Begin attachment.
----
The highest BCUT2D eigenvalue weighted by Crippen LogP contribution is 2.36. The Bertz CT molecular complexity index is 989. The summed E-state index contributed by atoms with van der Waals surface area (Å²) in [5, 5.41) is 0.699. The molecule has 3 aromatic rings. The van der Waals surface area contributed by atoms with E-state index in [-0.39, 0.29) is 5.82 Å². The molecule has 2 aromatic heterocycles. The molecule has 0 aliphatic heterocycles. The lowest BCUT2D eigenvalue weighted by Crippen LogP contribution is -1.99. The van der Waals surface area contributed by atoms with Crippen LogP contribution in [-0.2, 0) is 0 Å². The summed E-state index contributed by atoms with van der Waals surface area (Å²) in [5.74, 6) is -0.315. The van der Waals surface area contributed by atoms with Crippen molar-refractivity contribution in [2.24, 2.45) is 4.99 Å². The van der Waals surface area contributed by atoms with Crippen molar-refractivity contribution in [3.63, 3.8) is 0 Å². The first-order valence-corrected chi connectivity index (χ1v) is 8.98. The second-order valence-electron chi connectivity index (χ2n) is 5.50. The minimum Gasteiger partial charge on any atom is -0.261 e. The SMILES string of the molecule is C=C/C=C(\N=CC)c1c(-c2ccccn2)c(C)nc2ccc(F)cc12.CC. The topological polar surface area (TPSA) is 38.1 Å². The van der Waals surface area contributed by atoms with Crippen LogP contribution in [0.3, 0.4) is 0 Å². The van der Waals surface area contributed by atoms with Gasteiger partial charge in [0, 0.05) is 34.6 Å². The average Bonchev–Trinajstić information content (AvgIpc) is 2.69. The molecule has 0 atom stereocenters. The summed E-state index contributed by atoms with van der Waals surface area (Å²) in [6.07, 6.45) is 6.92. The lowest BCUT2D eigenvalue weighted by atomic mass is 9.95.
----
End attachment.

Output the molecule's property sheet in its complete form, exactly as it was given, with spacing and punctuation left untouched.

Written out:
The highest BCUT2D eigenvalue weighted by Crippen LogP contribution is 2.36. The Bertz CT molecular complexity index is 989. The summed E-state index contributed by atoms with van der Waals surface area (Å²) in [5, 5.41) is 0.699. The molecule has 3 aromatic rings. The van der Waals surface area contributed by atoms with E-state index in [-0.39, 0.29) is 5.82 Å². The molecule has 2 aromatic heterocycles. The molecule has 0 aliphatic heterocycles. The lowest BCUT2D eigenvalue weighted by Crippen LogP contribution is -1.99. The van der Waals surface area contributed by atoms with Crippen LogP contribution in [-0.2, 0) is 0 Å². The summed E-state index contributed by atoms with van der Waals surface area (Å²) in [5.74, 6) is -0.315. The van der Waals surface area contributed by atoms with Crippen molar-refractivity contribution in [2.24, 2.45) is 4.99 Å². The van der Waals surface area contributed by atoms with Crippen molar-refractivity contribution in [3.63, 3.8) is 0 Å². The first-order valence-corrected chi connectivity index (χ1v) is 8.98. The second-order valence-electron chi connectivity index (χ2n) is 5.50. The minimum Gasteiger partial charge on any atom is -0.261 e. The SMILES string of the molecule is C=C/C=C(\N=CC)c1c(-c2ccccn2)c(C)nc2ccc(F)cc12.CC. The topological polar surface area (TPSA) is 38.1 Å². The van der Waals surface area contributed by atoms with Crippen LogP contribution in [0.3, 0.4) is 0 Å². The van der Waals surface area contributed by atoms with Gasteiger partial charge in [0, 0.05) is 34.6 Å². The average Bonchev–Trinajstić information content (AvgIpc) is 2.69. The molecule has 0 atom stereocenters. The summed E-state index contributed by atoms with van der Waals surface area (Å²) in [6.07, 6.45) is 6.92. The lowest BCUT2D eigenvalue weighted by atomic mass is 9.95.